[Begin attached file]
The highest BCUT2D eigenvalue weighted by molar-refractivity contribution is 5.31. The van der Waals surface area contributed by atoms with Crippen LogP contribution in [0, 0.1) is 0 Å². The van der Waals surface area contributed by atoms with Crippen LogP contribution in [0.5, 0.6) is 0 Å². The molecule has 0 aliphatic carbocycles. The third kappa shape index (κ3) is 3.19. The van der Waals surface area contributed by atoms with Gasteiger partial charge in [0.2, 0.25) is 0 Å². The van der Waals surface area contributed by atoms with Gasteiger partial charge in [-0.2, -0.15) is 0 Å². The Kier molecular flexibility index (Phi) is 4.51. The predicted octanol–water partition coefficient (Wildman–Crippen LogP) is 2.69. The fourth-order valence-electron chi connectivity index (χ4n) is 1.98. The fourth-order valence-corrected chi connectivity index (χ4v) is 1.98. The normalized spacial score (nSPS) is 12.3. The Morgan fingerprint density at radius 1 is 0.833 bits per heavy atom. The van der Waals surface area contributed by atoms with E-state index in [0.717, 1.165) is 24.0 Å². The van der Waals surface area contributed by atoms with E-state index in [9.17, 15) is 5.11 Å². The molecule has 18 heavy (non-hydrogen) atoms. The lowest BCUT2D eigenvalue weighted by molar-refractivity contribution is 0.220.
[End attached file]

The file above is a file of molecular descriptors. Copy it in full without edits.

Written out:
The highest BCUT2D eigenvalue weighted by molar-refractivity contribution is 5.31. The van der Waals surface area contributed by atoms with Crippen LogP contribution in [0, 0.1) is 0 Å². The van der Waals surface area contributed by atoms with Crippen LogP contribution in [0.5, 0.6) is 0 Å². The molecule has 0 aliphatic carbocycles. The third kappa shape index (κ3) is 3.19. The van der Waals surface area contributed by atoms with Gasteiger partial charge in [0.2, 0.25) is 0 Å². The van der Waals surface area contributed by atoms with Gasteiger partial charge in [-0.2, -0.15) is 0 Å². The Kier molecular flexibility index (Phi) is 4.51. The predicted octanol–water partition coefficient (Wildman–Crippen LogP) is 2.69. The fourth-order valence-electron chi connectivity index (χ4n) is 1.98. The fourth-order valence-corrected chi connectivity index (χ4v) is 1.98. The normalized spacial score (nSPS) is 12.3. The Morgan fingerprint density at radius 1 is 0.833 bits per heavy atom. The van der Waals surface area contributed by atoms with E-state index in [0.717, 1.165) is 24.0 Å². The van der Waals surface area contributed by atoms with E-state index in [9.17, 15) is 5.11 Å². The molecule has 18 heavy (non-hydrogen) atoms. The lowest BCUT2D eigenvalue weighted by molar-refractivity contribution is 0.220.